words correctly), would of course be essential.

But first, one would need to look at the veracity of the above broad
statement about consciousness before proceeding with this line of

- Steve

On Sep 1, 2008, at 10:48 AM, Mike Cole wrote:

> Steve -- As in
> In the social production of their existence, men inevitably enter into
> definite relations, which are independent of their will, namely
> relations of
> production appropriate to a given stage in the development of their
> material
> forces of production. The totality of these relations of production
> constitutes the economic structure of society, the real foundation,
> on which
> arises a legal and political superstructure and to which correspond
> definite
> forms of social consciousness. The mode of production of material life
> conditions the general process of social, political and intellectual
> life.
> It is not the consciousness of men that determines their existence,
> but
> their social existence that determines their consciousness. At a
> certain
> stage of development, the material productive forces of society come
> into
> conflict with the existing relations of production or – this merely
> expresses the same thing in legal terms – with the property
> relations within
> the framework of which they have operated hitherto. From forms of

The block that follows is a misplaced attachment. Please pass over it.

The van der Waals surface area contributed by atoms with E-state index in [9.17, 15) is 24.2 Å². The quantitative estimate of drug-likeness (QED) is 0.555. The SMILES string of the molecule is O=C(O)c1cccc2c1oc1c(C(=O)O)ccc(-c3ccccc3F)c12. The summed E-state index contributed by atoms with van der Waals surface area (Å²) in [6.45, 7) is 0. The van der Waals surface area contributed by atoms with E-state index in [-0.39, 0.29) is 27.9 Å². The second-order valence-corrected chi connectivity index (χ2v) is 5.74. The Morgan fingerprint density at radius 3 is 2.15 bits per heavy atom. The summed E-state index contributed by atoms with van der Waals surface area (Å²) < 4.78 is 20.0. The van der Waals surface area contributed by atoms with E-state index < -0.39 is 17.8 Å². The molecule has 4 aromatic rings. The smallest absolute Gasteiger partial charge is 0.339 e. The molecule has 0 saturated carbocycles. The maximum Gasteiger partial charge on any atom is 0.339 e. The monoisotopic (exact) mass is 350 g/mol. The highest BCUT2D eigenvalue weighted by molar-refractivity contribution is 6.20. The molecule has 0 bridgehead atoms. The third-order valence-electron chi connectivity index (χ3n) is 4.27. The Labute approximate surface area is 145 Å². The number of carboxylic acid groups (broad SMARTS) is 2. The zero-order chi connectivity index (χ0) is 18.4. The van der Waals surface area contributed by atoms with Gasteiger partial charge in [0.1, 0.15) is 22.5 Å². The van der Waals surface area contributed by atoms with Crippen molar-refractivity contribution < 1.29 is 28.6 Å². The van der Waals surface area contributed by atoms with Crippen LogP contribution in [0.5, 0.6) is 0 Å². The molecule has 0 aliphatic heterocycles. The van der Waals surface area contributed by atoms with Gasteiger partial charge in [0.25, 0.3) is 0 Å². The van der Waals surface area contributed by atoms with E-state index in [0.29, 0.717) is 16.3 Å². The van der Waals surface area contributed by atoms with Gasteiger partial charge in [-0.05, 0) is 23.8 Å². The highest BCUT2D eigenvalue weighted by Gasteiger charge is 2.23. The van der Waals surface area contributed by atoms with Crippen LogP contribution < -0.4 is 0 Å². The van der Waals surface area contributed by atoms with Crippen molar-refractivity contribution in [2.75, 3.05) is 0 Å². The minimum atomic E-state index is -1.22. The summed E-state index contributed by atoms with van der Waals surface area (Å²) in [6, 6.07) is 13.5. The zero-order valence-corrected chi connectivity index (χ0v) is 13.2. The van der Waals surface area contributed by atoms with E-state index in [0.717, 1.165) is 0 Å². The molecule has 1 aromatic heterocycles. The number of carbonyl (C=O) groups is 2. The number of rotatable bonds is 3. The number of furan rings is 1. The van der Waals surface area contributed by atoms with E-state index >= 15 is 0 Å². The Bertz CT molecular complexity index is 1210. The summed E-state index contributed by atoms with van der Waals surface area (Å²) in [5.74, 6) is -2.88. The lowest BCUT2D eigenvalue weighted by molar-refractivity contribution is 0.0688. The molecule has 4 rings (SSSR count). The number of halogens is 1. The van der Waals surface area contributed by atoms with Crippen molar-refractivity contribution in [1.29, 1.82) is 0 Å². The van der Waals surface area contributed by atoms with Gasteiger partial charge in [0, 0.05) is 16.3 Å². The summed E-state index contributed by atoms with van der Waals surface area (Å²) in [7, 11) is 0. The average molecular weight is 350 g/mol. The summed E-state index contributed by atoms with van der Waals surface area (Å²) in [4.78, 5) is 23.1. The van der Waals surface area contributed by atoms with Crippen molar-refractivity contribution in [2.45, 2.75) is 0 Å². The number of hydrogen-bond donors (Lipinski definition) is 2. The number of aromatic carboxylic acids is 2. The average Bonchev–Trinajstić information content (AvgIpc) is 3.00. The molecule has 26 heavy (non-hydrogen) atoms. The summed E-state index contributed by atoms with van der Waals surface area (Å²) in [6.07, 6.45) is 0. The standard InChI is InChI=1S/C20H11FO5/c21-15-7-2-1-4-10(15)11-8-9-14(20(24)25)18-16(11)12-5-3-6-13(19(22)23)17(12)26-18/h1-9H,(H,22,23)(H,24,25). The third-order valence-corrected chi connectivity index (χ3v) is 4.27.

> development of the productive forces these relations turn into their
> fetters. Then begins an era of social revolution. The changes in the
> economic foundation lead sooner or later to the transformation of
> the whole
> immense superstructure.
> e.g. the always dynamic relations between modes and relations of
> production
> is the core contradiction that is the engine of change.
> On Mon, Sep 1, 2008 at 10:30 AM, Steve Gabosch
> <> wrote:
>> I think you are onto something very important, Wayne. Perhaps social
>> relations of production does not capture the dynamic contradiction
>> you point
>> out - by itself, it is still just an element, albeit an important
>> analytical
>> unit, like class in relation to class struggle. Vygotsky's unit of
>> analysis, word meaning, is about the contradiction between speech and
>> thought, originally separate processes that converge and transform,
>> creating
>> something ontogenetically new in each child, word meaning. This
>> idea of
>> converging lines of development might be helpful to think about in
>> this
>> discussion. I think something more general than just capitalism is
>> needed,
>> as I think you were thinking, although I like the one you bring up
>> because
>> it is a good example of the kind of contradiction you are
>> suggesting. A
>> more general one might be the contradiction between the forces of
>> production
>> and the relations of production. How does that contradiction
>> manifest
>> itself in concrete entities? Now I'm puzzling over that ...
>> - Steve
>> On Sep 1, 2008, at 10:10 AM, Wayne Au wrote:
>> Steve,
>>> Great, thought provoking idea here. It makes me want to go one
>>> more step
>>> "back" - so to speak. Assuming we're operating within a Marxist,
>>> dialectical
>>> materialist framework, then perhaps we should consider identifying a
>>> particular process, one driven by contradiction, as our unit of